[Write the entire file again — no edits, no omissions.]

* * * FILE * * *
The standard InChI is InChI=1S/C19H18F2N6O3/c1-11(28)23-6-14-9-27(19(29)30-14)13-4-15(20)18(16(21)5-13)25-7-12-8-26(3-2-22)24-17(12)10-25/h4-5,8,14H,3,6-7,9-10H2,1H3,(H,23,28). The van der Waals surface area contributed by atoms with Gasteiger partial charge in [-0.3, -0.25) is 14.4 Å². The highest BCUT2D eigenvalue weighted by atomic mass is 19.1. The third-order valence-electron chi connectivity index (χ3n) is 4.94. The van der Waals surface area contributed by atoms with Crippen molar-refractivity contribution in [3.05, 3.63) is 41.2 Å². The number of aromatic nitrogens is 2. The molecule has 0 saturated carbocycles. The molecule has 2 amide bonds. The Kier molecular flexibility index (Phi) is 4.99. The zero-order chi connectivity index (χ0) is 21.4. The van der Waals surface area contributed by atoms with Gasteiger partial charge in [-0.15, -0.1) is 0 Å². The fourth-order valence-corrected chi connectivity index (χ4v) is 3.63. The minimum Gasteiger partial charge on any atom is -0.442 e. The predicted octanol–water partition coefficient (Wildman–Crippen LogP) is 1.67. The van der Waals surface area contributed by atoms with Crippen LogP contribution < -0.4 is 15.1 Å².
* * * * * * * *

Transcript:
The standard InChI is InChI=1S/C19H18F2N6O3/c1-11(28)23-6-14-9-27(19(29)30-14)13-4-15(20)18(16(21)5-13)25-7-12-8-26(3-2-22)24-17(12)10-25/h4-5,8,14H,3,6-7,9-10H2,1H3,(H,23,28). The van der Waals surface area contributed by atoms with Gasteiger partial charge in [-0.3, -0.25) is 14.4 Å². The highest BCUT2D eigenvalue weighted by atomic mass is 19.1. The third-order valence-electron chi connectivity index (χ3n) is 4.94. The van der Waals surface area contributed by atoms with Crippen molar-refractivity contribution in [3.05, 3.63) is 41.2 Å². The number of aromatic nitrogens is 2. The molecule has 0 saturated carbocycles. The molecule has 2 amide bonds. The Kier molecular flexibility index (Phi) is 4.99. The zero-order chi connectivity index (χ0) is 21.4. The van der Waals surface area contributed by atoms with Gasteiger partial charge in [-0.15, -0.1) is 0 Å². The fourth-order valence-corrected chi connectivity index (χ4v) is 3.63. The minimum Gasteiger partial charge on any atom is -0.442 e. The predicted octanol–water partition coefficient (Wildman–Crippen LogP) is 1.67. The van der Waals surface area contributed by atoms with Crippen LogP contribution < -0.4 is 15.1 Å².